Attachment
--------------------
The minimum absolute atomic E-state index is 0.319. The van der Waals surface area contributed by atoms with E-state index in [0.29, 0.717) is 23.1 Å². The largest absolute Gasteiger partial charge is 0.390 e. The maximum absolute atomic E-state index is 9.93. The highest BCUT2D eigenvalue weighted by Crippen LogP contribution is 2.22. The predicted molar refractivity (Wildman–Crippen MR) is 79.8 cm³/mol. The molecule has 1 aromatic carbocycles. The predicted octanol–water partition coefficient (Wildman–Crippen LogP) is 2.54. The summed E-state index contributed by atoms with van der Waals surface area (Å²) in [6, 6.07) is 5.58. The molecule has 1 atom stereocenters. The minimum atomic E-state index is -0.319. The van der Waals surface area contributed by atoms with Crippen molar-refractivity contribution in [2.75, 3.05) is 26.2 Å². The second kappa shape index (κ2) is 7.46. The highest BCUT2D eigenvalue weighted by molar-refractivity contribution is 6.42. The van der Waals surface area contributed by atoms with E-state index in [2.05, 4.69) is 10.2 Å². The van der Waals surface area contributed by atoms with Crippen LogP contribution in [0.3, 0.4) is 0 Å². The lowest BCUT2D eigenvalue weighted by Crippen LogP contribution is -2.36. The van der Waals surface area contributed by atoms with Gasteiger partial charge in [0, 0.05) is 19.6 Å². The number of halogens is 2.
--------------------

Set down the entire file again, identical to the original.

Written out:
The minimum absolute atomic E-state index is 0.319. The van der Waals surface area contributed by atoms with E-state index in [0.29, 0.717) is 23.1 Å². The largest absolute Gasteiger partial charge is 0.390 e. The maximum absolute atomic E-state index is 9.93. The highest BCUT2D eigenvalue weighted by Crippen LogP contribution is 2.22. The predicted molar refractivity (Wildman–Crippen MR) is 79.8 cm³/mol. The molecule has 1 aromatic carbocycles. The predicted octanol–water partition coefficient (Wildman–Crippen LogP) is 2.54. The summed E-state index contributed by atoms with van der Waals surface area (Å²) in [6, 6.07) is 5.58. The molecule has 1 atom stereocenters. The minimum atomic E-state index is -0.319. The van der Waals surface area contributed by atoms with Crippen molar-refractivity contribution in [2.75, 3.05) is 26.2 Å². The second kappa shape index (κ2) is 7.46. The highest BCUT2D eigenvalue weighted by molar-refractivity contribution is 6.42. The van der Waals surface area contributed by atoms with E-state index in [2.05, 4.69) is 10.2 Å². The van der Waals surface area contributed by atoms with Crippen LogP contribution in [0.3, 0.4) is 0 Å². The lowest BCUT2D eigenvalue weighted by Crippen LogP contribution is -2.36. The van der Waals surface area contributed by atoms with Gasteiger partial charge in [0, 0.05) is 19.6 Å². The number of halogens is 2.